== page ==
Type-1 immune responsiveness refers to a specific way the immune system responds to threats like infections or foreign invaders. It’s characterized by a strong and effective immune response that typically involves:
- Enhanced Antigen Presentation: Antigen-presenting cells (like dendritic cells) become more effective at capturing, processing, and presenting foreign substances (antigens) to other immune cells, which helps in recognizing and attacking the invaders.
- Promotion of Cellular Immunity: Type-1 responses are often associated with cellular immunity, where immune cells work together to directly target and eliminate infected or abnormal cells, such as virus-infected cells or cancer cells.
- Activation of Killer Cells: The immune system activates cells like cytotoxic T cells and natural killer cells, which are specialized in directly attacking and destroying infected or abnormal cells.
- Production of Pro-Inflammatory Cytokines: Type-1 immune responses lead to the production of pro-inflammatory molecules called cytokines, such as interferon-gamma (IFN-γ) and interleukin-2 (IL-2). These cytokines help regulate and strengthen the immune response.
In essence, a type-1 immune response is like a robust and focused defense mechanism that the body uses to combat infections and deal with various threats efficiently. It plays a crucial role in protecting the body against pathogens and maintaining overall health.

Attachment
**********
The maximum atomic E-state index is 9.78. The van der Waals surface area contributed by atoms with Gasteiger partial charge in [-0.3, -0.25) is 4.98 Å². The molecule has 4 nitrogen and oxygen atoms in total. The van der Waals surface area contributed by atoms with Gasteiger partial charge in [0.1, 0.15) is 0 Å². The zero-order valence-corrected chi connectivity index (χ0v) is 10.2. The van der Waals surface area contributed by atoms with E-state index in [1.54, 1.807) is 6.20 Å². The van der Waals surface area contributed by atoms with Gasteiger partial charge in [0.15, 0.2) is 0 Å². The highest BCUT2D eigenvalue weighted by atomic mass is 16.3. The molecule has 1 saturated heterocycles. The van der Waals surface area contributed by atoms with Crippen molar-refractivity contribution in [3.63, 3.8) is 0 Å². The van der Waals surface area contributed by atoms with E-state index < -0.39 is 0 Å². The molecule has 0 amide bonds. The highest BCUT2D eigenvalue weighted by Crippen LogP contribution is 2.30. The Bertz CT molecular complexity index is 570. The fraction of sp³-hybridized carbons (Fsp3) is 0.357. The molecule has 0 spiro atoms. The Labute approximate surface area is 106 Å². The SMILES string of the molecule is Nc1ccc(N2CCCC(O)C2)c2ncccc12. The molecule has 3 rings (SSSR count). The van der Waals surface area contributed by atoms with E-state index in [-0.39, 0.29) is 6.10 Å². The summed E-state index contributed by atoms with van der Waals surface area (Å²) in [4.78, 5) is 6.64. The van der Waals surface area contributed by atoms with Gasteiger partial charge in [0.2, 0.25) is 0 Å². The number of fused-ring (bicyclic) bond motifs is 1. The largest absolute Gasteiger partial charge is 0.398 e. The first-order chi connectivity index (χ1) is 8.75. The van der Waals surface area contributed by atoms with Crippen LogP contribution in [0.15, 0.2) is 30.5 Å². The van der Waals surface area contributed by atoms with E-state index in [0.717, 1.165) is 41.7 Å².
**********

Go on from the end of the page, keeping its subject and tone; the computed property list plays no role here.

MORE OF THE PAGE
One study from 2016, published in Nature – one of the most prestigious scientific journals – showed that a substance produced by L. rhamnosus within the body strengthened this crucial type of immune response, especially when paired with the bacteria itself. 
This means L. rhamnosus helps your body build a robust and efficient immune response to threats that would normally make you sick and unhealthy.
Study #2 – Bolsters respiratory immune response
Researchers have been aware for quite some time that L. rhamnosus helps bolster the immune system, but they weren’t fully sure how. In this next study, they focused on the respiratory system and focused on what happened to mice when given this probiotic strain. 
Let’s take a look:
Background: Some previous studies have suggested that probiotics, specifically a type called Lactobacillus rhamnosus, might have a positive effect on certain respiratory infections caused by bacteria and viruses. However, these studies didn’t explain how probiotics actually help the body defend against respiratory viruses.
Results: In this new study, researchers wanted to understand how L. rhamnosus works against respiratory infections. They did experiments on mice to find out. Here’s what happened…
- Increased Immune Proteins: When they gave the mice L. rhamnosus probiotics by mouth, they noticed higher levels of specific immune proteins called IFN-γ, IL-10, and IL-6 in the mice’s respiratory tract (like their lungs). These proteins are important for the immune system’s response to infections.
- Boosted Immune Cells: The probiotics also increased the number of special immune cells called CD3+CD4+IFN-γ+ T cells in the mice’s lungs. These cells are like soldiers that fight off infections.